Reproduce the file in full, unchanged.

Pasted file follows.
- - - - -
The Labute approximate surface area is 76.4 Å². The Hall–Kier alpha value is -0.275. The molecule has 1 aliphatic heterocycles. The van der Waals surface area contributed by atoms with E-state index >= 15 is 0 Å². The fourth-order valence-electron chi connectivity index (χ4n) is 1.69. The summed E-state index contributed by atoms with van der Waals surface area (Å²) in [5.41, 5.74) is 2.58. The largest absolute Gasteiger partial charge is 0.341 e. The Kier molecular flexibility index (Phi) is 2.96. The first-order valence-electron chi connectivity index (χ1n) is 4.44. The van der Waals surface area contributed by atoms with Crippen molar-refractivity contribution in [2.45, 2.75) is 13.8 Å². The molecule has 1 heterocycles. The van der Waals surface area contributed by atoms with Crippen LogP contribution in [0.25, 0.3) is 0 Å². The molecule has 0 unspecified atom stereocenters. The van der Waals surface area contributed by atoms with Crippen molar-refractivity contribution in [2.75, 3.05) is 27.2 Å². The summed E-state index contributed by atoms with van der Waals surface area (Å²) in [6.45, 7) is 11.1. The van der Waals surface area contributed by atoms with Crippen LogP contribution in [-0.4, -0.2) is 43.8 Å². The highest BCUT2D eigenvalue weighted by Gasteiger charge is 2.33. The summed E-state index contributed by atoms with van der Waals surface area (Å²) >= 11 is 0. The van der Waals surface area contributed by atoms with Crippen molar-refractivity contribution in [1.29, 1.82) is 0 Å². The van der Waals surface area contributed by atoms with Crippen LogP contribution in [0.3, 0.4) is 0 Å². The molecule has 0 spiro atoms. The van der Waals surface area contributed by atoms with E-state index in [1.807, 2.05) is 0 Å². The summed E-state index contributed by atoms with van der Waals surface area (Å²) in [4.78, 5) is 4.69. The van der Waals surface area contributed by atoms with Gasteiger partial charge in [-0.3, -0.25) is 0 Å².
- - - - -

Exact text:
The Labute approximate surface area is 76.4 Å². The Hall–Kier alpha value is -0.275. The molecule has 1 aliphatic heterocycles. The van der Waals surface area contributed by atoms with E-state index >= 15 is 0 Å². The fourth-order valence-electron chi connectivity index (χ4n) is 1.69. The summed E-state index contributed by atoms with van der Waals surface area (Å²) in [5.41, 5.74) is 2.58. The largest absolute Gasteiger partial charge is 0.341 e. The Kier molecular flexibility index (Phi) is 2.96. The first-order valence-electron chi connectivity index (χ1n) is 4.44. The van der Waals surface area contributed by atoms with Crippen molar-refractivity contribution in [2.45, 2.75) is 13.8 Å². The molecule has 1 heterocycles. The van der Waals surface area contributed by atoms with Crippen LogP contribution in [0.25, 0.3) is 0 Å². The molecule has 0 unspecified atom stereocenters. The van der Waals surface area contributed by atoms with Crippen molar-refractivity contribution in [2.75, 3.05) is 27.2 Å². The summed E-state index contributed by atoms with van der Waals surface area (Å²) in [6.45, 7) is 11.1. The van der Waals surface area contributed by atoms with Crippen LogP contribution in [-0.4, -0.2) is 43.8 Å². The highest BCUT2D eigenvalue weighted by Gasteiger charge is 2.33. The summed E-state index contributed by atoms with van der Waals surface area (Å²) >= 11 is 0. The van der Waals surface area contributed by atoms with Crippen molar-refractivity contribution in [1.29, 1.82) is 0 Å². The van der Waals surface area contributed by atoms with Crippen LogP contribution in [0.3, 0.4) is 0 Å². The molecule has 0 spiro atoms. The van der Waals surface area contributed by atoms with E-state index in [1.807, 2.05) is 0 Å². The summed E-state index contributed by atoms with van der Waals surface area (Å²) in [4.78, 5) is 4.69. The van der Waals surface area contributed by atoms with Gasteiger partial charge in [-0.3, -0.25) is 0 Å².